Sex differences in gray and white matter structure in age-matched unrelated males and females and opposite-sex siblings.


Sex differences
opposite-sex twins
structural magnetic resonance imaging
voxel based morphometry
diffusion tensor imaging
fractional anisotropy.

How to Cite

den Braber, A., van ‘t Ent, D., Stoffers, D., Linkenkaer-Hansen, K., I. Boomsma, D., & J.C. de Geus, E. (2013). Sex differences in gray and white matter structure in age-matched unrelated males and females and opposite-sex siblings. International Journal of Psychological Research, 6, 7–21.


Apart from the general finding of larger global brain volumes in men, neuroimaging studies that compared brain structure between men and women have yielded some inconsistencies with regard to regional differences. One confound when comparing men and women may be differences in their genetic and or family background. A design that addresses such confounds compares brain structures between brothers and sisters, who share their genetic and family background.
In the present study, we aimed to contribute to the existing literature on structural brain sex differences by comparing regional gray and white matter volume, using voxel based morphometry (VBM); and white matter microstructure, using tract-based spatial statistics (TBSS), between 40 unrelated males and females, and contrasting the results with those obtained in a group of 47 opposite-sex siblings, including 42 dizygotic opposite-sex (DOS) twin pairs.”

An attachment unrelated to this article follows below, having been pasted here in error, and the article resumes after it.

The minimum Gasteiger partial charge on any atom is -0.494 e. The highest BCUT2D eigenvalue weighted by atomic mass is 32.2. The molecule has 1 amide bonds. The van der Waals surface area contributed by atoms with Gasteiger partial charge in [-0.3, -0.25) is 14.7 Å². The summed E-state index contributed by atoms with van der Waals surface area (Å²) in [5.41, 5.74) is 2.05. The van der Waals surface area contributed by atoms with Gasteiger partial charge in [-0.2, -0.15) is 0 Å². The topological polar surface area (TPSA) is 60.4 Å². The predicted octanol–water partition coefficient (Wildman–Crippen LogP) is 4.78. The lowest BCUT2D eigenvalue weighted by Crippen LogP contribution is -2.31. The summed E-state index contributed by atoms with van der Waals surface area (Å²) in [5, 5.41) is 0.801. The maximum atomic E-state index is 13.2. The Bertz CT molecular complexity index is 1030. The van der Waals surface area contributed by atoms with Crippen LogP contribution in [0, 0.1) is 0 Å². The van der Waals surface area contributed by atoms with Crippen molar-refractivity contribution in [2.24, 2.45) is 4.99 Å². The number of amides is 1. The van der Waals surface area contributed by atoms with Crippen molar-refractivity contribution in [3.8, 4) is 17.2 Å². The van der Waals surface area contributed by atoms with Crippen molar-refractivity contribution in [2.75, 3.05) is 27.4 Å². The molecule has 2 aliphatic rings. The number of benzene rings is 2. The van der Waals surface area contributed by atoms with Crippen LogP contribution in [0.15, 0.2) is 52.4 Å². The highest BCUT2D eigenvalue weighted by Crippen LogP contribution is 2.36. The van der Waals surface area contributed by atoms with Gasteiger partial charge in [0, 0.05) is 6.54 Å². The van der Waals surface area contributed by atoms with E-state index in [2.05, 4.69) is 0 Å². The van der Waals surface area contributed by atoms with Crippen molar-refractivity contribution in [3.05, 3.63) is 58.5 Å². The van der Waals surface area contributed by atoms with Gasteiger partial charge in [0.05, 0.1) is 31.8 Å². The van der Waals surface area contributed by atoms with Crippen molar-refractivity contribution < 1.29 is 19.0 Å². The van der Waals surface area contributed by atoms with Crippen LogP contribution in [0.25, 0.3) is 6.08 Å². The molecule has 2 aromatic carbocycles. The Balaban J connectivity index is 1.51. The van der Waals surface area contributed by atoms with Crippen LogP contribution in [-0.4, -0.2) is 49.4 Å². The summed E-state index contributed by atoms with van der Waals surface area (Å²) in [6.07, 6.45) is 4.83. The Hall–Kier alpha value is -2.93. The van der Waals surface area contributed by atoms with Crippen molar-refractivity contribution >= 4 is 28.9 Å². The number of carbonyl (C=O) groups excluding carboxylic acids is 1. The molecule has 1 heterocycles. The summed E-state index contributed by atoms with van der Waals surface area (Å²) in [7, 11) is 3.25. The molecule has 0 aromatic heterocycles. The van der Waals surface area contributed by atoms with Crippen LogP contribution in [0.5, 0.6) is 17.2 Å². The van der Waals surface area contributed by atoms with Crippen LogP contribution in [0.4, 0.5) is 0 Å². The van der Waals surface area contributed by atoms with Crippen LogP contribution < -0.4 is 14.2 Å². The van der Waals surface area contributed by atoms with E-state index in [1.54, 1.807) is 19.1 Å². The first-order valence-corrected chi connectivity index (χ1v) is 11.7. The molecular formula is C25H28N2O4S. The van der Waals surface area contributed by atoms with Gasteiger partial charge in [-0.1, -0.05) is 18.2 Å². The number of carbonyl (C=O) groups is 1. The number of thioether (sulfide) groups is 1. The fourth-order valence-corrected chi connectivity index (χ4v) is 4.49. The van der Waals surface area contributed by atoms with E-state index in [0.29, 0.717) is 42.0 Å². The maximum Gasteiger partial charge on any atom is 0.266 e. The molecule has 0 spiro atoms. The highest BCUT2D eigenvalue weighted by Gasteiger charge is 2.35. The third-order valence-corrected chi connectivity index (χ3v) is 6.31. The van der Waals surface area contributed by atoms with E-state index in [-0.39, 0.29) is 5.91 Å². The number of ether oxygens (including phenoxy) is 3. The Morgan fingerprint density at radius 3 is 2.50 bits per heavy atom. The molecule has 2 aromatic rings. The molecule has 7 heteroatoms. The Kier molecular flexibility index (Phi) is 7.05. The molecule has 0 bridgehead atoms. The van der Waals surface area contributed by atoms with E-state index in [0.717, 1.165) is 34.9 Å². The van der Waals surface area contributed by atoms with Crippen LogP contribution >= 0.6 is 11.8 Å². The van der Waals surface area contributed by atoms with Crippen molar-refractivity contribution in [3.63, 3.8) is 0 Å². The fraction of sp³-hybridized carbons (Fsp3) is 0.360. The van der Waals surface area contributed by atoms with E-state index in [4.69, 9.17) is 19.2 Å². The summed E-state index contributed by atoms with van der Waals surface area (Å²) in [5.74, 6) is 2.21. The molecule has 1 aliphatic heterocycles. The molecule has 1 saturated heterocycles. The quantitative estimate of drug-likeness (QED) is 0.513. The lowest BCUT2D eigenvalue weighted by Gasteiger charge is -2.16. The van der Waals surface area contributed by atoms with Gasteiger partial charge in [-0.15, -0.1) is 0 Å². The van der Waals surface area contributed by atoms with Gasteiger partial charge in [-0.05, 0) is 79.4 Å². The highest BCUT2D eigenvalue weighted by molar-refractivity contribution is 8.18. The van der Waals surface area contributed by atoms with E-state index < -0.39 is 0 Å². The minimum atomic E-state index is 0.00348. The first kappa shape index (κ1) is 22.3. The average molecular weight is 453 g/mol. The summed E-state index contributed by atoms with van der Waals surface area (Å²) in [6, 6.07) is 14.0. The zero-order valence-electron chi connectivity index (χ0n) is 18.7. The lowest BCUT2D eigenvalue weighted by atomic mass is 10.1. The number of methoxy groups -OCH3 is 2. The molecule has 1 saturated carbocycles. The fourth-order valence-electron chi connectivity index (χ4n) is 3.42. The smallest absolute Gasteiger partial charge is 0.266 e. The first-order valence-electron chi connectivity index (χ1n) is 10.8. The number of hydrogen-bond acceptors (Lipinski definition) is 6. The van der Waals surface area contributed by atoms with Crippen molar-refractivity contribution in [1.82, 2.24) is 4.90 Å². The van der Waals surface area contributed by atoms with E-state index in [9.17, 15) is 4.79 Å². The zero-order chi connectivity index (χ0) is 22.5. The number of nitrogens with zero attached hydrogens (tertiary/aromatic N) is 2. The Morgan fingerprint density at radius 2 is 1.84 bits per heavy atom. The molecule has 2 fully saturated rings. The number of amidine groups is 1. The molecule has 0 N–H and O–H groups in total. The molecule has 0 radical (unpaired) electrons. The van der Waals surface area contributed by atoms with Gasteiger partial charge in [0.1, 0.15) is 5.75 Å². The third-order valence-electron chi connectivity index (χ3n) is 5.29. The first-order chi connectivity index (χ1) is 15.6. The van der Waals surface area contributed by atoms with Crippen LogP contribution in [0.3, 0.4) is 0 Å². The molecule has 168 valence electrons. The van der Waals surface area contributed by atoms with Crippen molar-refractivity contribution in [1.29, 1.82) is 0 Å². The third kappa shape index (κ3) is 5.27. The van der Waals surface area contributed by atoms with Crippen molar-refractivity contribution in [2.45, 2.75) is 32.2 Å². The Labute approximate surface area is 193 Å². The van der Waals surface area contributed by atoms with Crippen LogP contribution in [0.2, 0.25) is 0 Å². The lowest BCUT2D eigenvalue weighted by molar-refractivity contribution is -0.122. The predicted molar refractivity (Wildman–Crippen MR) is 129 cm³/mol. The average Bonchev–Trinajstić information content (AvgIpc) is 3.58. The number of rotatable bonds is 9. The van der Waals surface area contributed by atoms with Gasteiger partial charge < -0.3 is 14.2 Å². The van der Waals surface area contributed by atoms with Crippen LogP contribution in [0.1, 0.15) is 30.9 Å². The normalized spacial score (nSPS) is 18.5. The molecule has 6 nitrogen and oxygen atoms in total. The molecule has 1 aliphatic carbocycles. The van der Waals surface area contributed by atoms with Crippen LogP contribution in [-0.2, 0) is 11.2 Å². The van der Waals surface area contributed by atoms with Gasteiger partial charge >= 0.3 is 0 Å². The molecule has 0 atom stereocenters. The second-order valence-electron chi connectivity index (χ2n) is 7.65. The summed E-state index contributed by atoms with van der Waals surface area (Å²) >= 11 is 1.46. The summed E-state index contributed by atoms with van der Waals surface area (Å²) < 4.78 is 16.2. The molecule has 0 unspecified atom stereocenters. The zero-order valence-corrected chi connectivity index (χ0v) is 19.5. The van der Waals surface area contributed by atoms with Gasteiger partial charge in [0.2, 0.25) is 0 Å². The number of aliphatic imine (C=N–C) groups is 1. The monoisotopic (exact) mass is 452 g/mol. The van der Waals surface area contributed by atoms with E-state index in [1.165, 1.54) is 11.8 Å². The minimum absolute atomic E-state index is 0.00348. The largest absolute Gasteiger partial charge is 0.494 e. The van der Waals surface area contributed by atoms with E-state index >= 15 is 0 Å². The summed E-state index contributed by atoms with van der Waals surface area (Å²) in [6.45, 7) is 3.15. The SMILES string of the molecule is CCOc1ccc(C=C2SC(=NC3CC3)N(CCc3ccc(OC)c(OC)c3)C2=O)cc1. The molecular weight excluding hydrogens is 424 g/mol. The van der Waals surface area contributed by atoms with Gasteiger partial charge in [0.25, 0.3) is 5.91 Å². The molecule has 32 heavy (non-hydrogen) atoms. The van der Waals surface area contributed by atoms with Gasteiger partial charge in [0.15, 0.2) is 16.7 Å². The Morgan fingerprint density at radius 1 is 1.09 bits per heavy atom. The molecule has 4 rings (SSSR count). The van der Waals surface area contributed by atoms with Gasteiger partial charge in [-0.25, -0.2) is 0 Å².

Our results showed that men had larger global brain volumes as well as higher mean fractional anisotropy across the brain and showed regionally enlarged gray matter volume and higher fractional anisotropy in, or surrounding, subcortical structures (hypothalamus, thalamus, putamen and globus pallidus and rostral midbrain). Increased gray matter volume in women was restricted to areas of the cortex, including inferior temporal, insular, cingulate, precentral and frontal/prefrontal regions.
These sex differences were generally consistent between the unrelated male-female pairs and the opposite-sex sibling pairs. Therefore, we conclude that these sex differences are not the result of confounding differences in genetic or family background and that the etiology of these sex differences merits further investigation.


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